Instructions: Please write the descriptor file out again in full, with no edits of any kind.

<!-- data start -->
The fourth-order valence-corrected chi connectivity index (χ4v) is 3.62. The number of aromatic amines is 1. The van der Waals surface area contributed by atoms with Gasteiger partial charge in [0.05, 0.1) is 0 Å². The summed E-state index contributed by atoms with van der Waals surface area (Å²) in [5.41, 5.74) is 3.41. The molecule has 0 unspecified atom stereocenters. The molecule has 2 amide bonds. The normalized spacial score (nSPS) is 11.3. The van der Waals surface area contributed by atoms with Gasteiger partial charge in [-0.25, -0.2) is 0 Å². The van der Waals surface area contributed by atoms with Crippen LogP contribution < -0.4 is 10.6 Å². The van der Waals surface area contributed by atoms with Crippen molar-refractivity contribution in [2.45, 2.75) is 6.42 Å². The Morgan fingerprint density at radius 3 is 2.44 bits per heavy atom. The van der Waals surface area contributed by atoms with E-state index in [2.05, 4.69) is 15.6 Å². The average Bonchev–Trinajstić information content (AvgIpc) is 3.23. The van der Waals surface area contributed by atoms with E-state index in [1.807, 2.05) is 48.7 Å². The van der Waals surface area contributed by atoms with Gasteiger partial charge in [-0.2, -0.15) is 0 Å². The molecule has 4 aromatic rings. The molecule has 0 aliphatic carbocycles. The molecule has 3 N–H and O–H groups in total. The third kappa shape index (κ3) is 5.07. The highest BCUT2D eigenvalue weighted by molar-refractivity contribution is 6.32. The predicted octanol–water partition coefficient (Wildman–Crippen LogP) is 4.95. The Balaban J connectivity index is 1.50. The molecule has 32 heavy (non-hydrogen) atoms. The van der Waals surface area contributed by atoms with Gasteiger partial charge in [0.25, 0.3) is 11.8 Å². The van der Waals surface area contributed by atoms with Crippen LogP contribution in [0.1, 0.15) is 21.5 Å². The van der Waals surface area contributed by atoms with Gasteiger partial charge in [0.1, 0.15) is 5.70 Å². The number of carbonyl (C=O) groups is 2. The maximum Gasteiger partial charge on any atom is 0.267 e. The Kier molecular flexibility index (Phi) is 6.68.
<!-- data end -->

The fourth-order valence-corrected chi connectivity index (χ4v) is 3.62. The number of aromatic amines is 1. The van der Waals surface area contributed by atoms with Gasteiger partial charge in [0.05, 0.1) is 0 Å². The summed E-state index contributed by atoms with van der Waals surface area (Å²) in [5.41, 5.74) is 3.41. The molecule has 0 unspecified atom stereocenters. The molecule has 2 amide bonds. The normalized spacial score (nSPS) is 11.3. The van der Waals surface area contributed by atoms with Gasteiger partial charge in [-0.25, -0.2) is 0 Å². The van der Waals surface area contributed by atoms with Crippen LogP contribution < -0.4 is 10.6 Å². The van der Waals surface area contributed by atoms with Crippen molar-refractivity contribution in [2.45, 2.75) is 6.42 Å². The Morgan fingerprint density at radius 3 is 2.44 bits per heavy atom. The van der Waals surface area contributed by atoms with E-state index in [2.05, 4.69) is 15.6 Å². The average Bonchev–Trinajstić information content (AvgIpc) is 3.23. The van der Waals surface area contributed by atoms with E-state index in [1.807, 2.05) is 48.7 Å². The van der Waals surface area contributed by atoms with Gasteiger partial charge in [-0.2, -0.15) is 0 Å². The molecule has 4 aromatic rings. The molecule has 0 aliphatic carbocycles. The molecule has 3 N–H and O–H groups in total. The third kappa shape index (κ3) is 5.07. The highest BCUT2D eigenvalue weighted by molar-refractivity contribution is 6.32. The predicted octanol–water partition coefficient (Wildman–Crippen LogP) is 4.95. The Balaban J connectivity index is 1.50. The molecule has 32 heavy (non-hydrogen) atoms. The van der Waals surface area contributed by atoms with Gasteiger partial charge in [0.25, 0.3) is 11.8 Å². The van der Waals surface area contributed by atoms with Crippen LogP contribution in [0.1, 0.15) is 21.5 Å². The van der Waals surface area contributed by atoms with Gasteiger partial charge in [0.1, 0.15) is 5.70 Å². The number of carbonyl (C=O) groups is 2. The maximum Gasteiger partial charge on any atom is 0.267 e. The Kier molecular flexibility index (Phi) is 6.68.